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5 Ways to Double Down on Summer Hiring

Summer has traditionally been a slow time to hire, but according to the Society for Human Resource Management, employers are starting to expand their summer hiring efforts. Although summer seasonal jobs are commonly associated with recreational and outdoor work, many employers whose companies are hiring for the summer say they are hiring for a variety of professional and support positions, including roles in engineering (27 percent), IT (27 percent), sales (15 percent) and manufacturing (12 percent).

Another reason summer is an attractive season for hiring: far less competition for top talent. British IT recruiter Randstad Technologies crunched through its trove of data on when vacancies open up and when candidates start looking for new gigs. What they found is the summer offers the best ratio of talent to openings. In June, July, and August, there are 2.4 candidates for every job listing. Compare that to the winter months, when there are only 1.3 candidates per listing.

“If you want the best odds on scooping up high-flyers, August is the month to hire. These figures show the competition for the best talent is less intense,” commented Mike Beresford, managing director at Randstad.


All that said, recruiting in the summer requires a slightly different approach and savvy employers can maximize their efforts and get even further ahead before heading into the fall with a few tweaks to their strategy. Here are some of the best tips to keep in mind if you’re considering ramping up your hiring efforts this summer.

Adjust Your Messaging
Keeping it simple is more important than ever in the summer, when candidates are more likely to be using mobile devices to read job descriptions, schedule interviews or look at your company’s website. You’ll want to keep your messages short and easy to read, and make sure that you are mobile-friendly. And don’t be afraid to communicate by text, especially when it comes to scheduling time-sensitive interviews or discussing a job offer that’s on the table.

Don’t Let Your Interview Process Get Derailed…
Summer is actually a very advantageous time for candidates to take interviews. For most of the year, high-level technical talent might draw attention to themselves by suddenly “disappearing” for days or half-days at a time, but taking time off is far less conspicuous in the summer months. It’s also a lower stress time to be out of the office, because companies generally plan for slower velocity in product development over the summer.

However, the same factors can work against you when it comes time to schedule interviews. This is especially true when it comes to on-site interviews, which can be tricky to get on the calendar if your candidate needs to meet with multiple people who may have vacations of their own. For this reason, it’s important to be conscientious when scheduling and make sure that you or the hiring manager are setting expectations with the interview team about making interviews a priority, even if it means, for example, staying later than usual on a summer Friday.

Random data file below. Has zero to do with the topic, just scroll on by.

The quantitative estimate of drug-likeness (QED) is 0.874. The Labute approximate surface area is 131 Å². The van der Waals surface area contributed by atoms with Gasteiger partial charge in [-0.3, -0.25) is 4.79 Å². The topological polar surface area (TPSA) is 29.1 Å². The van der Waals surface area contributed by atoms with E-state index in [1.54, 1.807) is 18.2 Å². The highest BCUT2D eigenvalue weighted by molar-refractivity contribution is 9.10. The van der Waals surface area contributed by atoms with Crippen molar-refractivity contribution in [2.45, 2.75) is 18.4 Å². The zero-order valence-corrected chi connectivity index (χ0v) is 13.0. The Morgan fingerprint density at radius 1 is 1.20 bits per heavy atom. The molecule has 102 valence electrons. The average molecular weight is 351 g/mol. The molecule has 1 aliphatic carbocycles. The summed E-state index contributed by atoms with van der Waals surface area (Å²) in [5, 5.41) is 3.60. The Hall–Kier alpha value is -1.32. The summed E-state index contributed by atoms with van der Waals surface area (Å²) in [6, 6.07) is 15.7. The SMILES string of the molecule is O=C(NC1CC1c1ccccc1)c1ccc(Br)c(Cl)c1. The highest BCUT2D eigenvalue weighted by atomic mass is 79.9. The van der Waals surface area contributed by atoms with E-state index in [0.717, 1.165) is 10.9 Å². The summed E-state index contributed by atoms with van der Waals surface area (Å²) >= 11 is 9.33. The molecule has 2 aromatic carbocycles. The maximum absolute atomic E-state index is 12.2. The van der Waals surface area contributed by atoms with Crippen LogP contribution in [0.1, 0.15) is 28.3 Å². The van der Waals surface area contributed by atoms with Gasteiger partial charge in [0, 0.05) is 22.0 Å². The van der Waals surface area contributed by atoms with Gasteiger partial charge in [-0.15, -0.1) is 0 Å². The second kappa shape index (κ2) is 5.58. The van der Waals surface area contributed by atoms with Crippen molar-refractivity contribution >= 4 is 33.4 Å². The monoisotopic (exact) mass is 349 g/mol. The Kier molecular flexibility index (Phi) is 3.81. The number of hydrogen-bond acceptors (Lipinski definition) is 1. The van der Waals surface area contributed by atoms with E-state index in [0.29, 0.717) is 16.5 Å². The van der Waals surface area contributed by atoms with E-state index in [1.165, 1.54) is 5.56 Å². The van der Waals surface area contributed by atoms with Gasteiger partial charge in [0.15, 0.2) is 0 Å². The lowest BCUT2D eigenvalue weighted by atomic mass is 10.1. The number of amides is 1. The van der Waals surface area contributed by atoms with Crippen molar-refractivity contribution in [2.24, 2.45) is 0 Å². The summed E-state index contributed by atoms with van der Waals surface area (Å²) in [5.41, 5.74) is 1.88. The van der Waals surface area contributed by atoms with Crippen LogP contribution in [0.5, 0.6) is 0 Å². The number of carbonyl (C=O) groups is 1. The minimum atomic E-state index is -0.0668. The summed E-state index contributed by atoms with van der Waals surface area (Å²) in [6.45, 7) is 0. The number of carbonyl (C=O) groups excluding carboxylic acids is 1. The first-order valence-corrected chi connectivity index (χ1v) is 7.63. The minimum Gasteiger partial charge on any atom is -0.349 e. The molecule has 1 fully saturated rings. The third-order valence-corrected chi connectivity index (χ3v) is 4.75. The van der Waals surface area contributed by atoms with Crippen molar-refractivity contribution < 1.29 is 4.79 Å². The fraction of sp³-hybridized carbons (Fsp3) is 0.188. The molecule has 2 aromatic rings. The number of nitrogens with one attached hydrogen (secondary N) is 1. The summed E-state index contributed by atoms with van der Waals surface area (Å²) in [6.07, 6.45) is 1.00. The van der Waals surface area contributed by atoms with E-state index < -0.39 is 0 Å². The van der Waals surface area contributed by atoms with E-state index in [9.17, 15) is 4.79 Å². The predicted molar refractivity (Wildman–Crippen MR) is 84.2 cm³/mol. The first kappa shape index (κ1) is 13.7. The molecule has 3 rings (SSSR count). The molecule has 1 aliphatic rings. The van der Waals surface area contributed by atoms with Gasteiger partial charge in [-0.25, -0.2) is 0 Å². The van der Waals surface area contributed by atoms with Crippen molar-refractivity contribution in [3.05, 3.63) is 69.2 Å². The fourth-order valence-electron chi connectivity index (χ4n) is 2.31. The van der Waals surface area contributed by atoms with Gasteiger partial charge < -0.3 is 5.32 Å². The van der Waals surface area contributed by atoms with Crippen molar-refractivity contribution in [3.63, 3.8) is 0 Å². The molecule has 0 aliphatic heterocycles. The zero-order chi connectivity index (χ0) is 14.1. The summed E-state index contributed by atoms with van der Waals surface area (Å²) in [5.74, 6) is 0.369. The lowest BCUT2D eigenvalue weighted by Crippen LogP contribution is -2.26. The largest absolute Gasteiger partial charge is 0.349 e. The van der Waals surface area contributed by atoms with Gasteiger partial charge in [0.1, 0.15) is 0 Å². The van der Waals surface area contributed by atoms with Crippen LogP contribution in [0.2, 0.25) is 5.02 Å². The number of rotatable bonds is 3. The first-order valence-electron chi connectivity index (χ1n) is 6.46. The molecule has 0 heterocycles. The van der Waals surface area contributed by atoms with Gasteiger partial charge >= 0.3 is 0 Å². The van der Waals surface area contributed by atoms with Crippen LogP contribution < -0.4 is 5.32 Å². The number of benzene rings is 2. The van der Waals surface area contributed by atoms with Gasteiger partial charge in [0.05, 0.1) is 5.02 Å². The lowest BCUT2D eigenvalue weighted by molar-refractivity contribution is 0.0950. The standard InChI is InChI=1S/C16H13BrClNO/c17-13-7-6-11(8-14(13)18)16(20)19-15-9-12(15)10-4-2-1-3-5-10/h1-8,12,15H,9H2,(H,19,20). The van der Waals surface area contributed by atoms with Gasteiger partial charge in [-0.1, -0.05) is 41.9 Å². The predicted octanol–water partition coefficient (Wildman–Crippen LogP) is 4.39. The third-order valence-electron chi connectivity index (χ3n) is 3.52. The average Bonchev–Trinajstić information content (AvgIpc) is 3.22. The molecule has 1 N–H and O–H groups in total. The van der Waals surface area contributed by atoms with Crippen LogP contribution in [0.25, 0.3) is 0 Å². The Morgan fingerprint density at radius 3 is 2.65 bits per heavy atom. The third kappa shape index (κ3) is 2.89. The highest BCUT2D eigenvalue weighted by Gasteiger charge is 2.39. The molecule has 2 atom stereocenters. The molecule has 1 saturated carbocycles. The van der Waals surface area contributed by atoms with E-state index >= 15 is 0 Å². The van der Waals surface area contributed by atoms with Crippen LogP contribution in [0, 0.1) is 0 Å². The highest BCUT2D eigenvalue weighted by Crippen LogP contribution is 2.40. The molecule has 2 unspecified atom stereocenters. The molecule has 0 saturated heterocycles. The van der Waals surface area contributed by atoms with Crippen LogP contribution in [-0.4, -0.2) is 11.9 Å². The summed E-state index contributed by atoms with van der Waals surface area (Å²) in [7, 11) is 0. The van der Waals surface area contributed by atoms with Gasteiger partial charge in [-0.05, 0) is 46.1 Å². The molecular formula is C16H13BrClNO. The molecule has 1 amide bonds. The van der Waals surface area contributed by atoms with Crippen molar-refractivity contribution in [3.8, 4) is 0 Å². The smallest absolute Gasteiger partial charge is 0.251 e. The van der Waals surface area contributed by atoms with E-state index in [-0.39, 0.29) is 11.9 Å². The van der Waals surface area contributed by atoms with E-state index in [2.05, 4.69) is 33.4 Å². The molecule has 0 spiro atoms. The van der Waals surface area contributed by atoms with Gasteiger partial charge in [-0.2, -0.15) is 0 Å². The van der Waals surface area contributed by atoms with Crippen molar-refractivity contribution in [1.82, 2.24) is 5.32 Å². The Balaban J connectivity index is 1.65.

At Hired, we see that the candidates with the most interview requests come off the market at a much faster rate than their peers, which is why it’s important to keep your hiring process as efficient as possible. In general, if you are taking more than three weeks from initial contact to final offer, you have far less chance of success than companies who are moving faster than you.  

Days to Decision


Close Rate


… But If It’s Unavoidable, Be Upfront About It
Despite your best intentions, there may inevitably be instances in which your interview process takes longer than it would in other seasons. If this is the case, try to get out in front of the issue by being upfront with the candidate. Get a sense of how many other companies they’re interviewing with and how quickly they’re looking to make a decision. If they’re not in a hurry, they’ll likely still appreciate your candor, and if they are, you can try to accommodate their schedule by changing up the interview team or doing video interviews instead of onsites.

Go After Those Relo Candidates
Summer truly is the best time to find candidates open to relocation. This is particularly true for more senior talent who have family obligations that can make it more complicated to relocate during the school year. The same goes for candidates who might need to sell their home. In highly competitive markets like New York or San Francisco, you should always be considering candidates who live outside of your immediate area, but the relative ease of making a move in the summer months provides even more incentive for going after those out-of-town candidates.

Consider Contract-to-Hire Roles
More and more companies are utilizing the contract-to-hire method to ensure that the candidate is a solid fit before extending a full-time offer. If you are looking for contractors to fill in for people who are on extended vacations, sabbaticals or maternity leave, consider keeping them after the summer is over to help your company stand out from the other organizations who might also be looking for temporary workers.

Smart companies know that summer with a few tweaks to their hiring strategy, summer is actually a great time to recruit top talent with far less competition. With a bit of scrappiness and creativity, you can attract some of the best and brightest just in time to hit the ground running in the fall and ensure you hit your yearly goals.